FOR RELEASE UNTIL
Thursday, Aug. 4, 2005, 12:01 a.m. ET
Top Pentagon Health Care Official Weighs In On Medical Staffing,
Prisoner Abuse In Health Affairs Interview
Defense Assistant Secretary Discusses Evolution Of Battlefield Treatment,
Health Care For Iraqi Civilians And Combatants
BETHESDA, MD—The U.S. military has “absolutely no need” to draft physicians and other clinicians because it has adequate staffing, according to an interview with the Pentagon’s top health care official published today on the Health Affairs Web site.
In the interview, William Winkenwerder, assistant secretary of defense for health affairs, also says that military physicians and other medical personnel are expected to report any sign of abusive interrogation techniques of prisoners, and any physicians who do so will be protected by commanding officers.
Assistant secretary since 2001, Winkenwerder discusses military health care policies ranging from consolidation of base hospitals and clinics to speeding life-saving care to wounded soldiers in the field in this interview with Robert Galvin, director of global health care for General Electric.
A medical draft is unnecessary, Winkenwerder says, because “in the three and a half years of engagement worldwide with the global war on terrorism, something in the range of one-third of [available medical] personnel have deployed into operations. So we clearly have not even tapped our potential capabilities. The bottom line is, we do not think that there’s any need to consider a draft.”
As for reporting prisoner abuse, Winkenwerder says, “The senior leadership from President Bush on down has made clear that detainees must be treated humanely, that violations of this standard are a discredit to the U.S. Armed Forces, and that violators will be held accountable. I think the overwhelming number of military members—and certainly medical personnel—understand this and want to prevent violations of the long-standing policy of the U.S. government.”
Among Winkenwerder’s other remarks:
— On battlefield care: “We are placing forward surgical resuscitative capabilities—small teams of doctors, nurses, anesthetists, and anesthesiologists—in places where surgery can be performed, ideally within just a few minutes of an injury, to stop hemorrhage or to perform a life-saving procedure.”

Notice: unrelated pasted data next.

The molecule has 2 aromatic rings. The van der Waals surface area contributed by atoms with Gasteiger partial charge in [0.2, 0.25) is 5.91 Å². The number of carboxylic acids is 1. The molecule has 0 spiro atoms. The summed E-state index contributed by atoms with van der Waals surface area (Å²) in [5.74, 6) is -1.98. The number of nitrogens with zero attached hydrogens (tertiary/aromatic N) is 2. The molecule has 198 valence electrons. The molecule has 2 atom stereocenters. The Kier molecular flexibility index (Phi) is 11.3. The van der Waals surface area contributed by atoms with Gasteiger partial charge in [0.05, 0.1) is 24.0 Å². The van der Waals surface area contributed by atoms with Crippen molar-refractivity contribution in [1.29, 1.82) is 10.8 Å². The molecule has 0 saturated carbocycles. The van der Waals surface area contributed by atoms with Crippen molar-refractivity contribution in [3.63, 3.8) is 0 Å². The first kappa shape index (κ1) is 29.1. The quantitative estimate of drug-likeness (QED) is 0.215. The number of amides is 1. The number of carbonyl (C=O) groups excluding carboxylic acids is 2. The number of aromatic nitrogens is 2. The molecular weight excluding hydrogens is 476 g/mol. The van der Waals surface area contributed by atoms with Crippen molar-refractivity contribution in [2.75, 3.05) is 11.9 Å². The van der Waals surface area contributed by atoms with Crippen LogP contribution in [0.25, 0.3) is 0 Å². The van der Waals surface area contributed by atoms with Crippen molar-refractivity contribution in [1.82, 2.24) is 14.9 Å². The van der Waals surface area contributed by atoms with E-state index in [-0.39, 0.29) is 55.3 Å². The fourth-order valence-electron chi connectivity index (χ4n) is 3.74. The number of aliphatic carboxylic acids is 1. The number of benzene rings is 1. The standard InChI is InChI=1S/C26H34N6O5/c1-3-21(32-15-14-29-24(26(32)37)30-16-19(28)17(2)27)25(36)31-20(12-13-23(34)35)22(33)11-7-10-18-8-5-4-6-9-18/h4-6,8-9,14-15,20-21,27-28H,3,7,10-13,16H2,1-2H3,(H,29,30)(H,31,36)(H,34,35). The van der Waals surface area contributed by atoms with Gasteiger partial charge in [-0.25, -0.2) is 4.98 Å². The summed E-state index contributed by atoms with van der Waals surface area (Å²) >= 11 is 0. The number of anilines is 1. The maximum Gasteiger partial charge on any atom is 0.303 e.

— On changes to battlefield treatment: “Today we bring [wounded soldiers] back to the United States very soon. A person could be wounded today in and around the area of Fallujah, in a combat support hospital later this afternoon, on an airplane tomorrow to Landstuhl Regional Medical Center in Germany, and at Walter Reed . . . within three days.”
— On treating Iraqi detainees and civilians: “If an Iraqi civilian or even a combatant is injured because of warfare or violence, and that person comes into our custody, we take care of them, with the same level of care that is offered to our own service members or American civilians. That’s just a basic obligation and I’ve been impressed with the way in which our medical professionals have responded to that challenge. Historically, there hasn’t been much doctrinal guidance about this, and we’re working with the line leadership of the military to assess this issue and to plan for it.”
— On health care costs: “I am quite comfortable in saying that it would be my objective that [the military retiree] benefit always be better than the benefit that individuals would be offered by civilian employers. That’s not the issue. The issue is just how much better, or how different, in terms of the costs that individuals share as part of their health plan, this can be without creating perverse incentives. Frankly, this makes it very difficult for us to manage and sustain our medical benefit over the long term.”
The article can be read at http://content.healthaffairs.org/cgi/content/abstract/hlthaff.w5.353.
Health Affairs, published by Project HOPE, is the leading journal of health policy. Peer-reviewed journal appears bimonthly in print with additional online-only papers published weekly as Health Affairs Web Exclusives at www.healthaffairs.org. Health Affairs Web Exclusives are available free of charge to all Web site visitors for a two-week period following posting, after which they will revert to pay-per-view for nonsubscribers. The abstracts of all articles are free in perpetuity. Web Exclusives are supported in part by a grant from the Commonwealth Fund.
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